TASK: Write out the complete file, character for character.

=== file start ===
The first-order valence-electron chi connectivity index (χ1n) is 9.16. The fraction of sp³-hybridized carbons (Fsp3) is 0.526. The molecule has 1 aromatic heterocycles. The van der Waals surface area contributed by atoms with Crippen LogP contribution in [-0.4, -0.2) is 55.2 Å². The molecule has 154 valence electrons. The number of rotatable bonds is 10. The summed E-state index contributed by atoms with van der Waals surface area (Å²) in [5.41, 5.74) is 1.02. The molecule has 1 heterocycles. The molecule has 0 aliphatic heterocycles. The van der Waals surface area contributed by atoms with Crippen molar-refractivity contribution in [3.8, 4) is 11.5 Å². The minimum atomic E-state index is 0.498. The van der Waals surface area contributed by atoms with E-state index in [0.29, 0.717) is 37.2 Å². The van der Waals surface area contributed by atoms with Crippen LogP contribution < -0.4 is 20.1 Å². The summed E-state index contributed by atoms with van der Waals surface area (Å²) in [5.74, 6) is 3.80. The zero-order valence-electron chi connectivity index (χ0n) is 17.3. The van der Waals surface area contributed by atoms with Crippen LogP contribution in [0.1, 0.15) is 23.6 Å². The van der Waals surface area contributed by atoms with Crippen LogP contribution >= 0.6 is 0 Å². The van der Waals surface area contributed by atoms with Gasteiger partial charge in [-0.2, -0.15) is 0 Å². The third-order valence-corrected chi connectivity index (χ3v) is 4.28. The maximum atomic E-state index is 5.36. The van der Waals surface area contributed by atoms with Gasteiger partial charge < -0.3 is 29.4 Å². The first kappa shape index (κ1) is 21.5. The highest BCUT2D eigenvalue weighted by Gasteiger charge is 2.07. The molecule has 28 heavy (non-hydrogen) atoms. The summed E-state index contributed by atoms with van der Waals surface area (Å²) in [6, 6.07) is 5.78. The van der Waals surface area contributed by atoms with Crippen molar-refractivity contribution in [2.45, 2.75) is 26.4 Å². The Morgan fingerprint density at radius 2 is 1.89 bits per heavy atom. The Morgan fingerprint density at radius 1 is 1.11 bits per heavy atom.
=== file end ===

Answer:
The first-order valence-electron chi connectivity index (χ1n) is 9.16. The fraction of sp³-hybridized carbons (Fsp3) is 0.526. The molecule has 1 aromatic heterocycles. The van der Waals surface area contributed by atoms with Crippen LogP contribution in [-0.4, -0.2) is 55.2 Å². The molecule has 154 valence electrons. The number of rotatable bonds is 10. The summed E-state index contributed by atoms with van der Waals surface area (Å²) in [5.41, 5.74) is 1.02. The molecule has 1 heterocycles. The molecule has 0 aliphatic heterocycles. The van der Waals surface area contributed by atoms with Crippen molar-refractivity contribution in [3.8, 4) is 11.5 Å². The minimum atomic E-state index is 0.498. The van der Waals surface area contributed by atoms with E-state index in [0.29, 0.717) is 37.2 Å². The van der Waals surface area contributed by atoms with Crippen LogP contribution < -0.4 is 20.1 Å². The summed E-state index contributed by atoms with van der Waals surface area (Å²) in [5.74, 6) is 3.80. The zero-order valence-electron chi connectivity index (χ0n) is 17.3. The van der Waals surface area contributed by atoms with Crippen LogP contribution in [0.1, 0.15) is 23.6 Å². The van der Waals surface area contributed by atoms with Crippen LogP contribution >= 0.6 is 0 Å². The van der Waals surface area contributed by atoms with Gasteiger partial charge in [-0.2, -0.15) is 0 Å². The third-order valence-corrected chi connectivity index (χ3v) is 4.28. The maximum atomic E-state index is 5.36. The van der Waals surface area contributed by atoms with Gasteiger partial charge < -0.3 is 29.4 Å². The first kappa shape index (κ1) is 21.5. The highest BCUT2D eigenvalue weighted by Gasteiger charge is 2.07. The molecule has 28 heavy (non-hydrogen) atoms. The summed E-state index contributed by atoms with van der Waals surface area (Å²) in [6, 6.07) is 5.78. The van der Waals surface area contributed by atoms with Crippen molar-refractivity contribution in [2.45, 2.75) is 26.4 Å². The Morgan fingerprint density at radius 2 is 1.89 bits per heavy atom. The Morgan fingerprint density at radius 1 is 1.11 bits per heavy atom.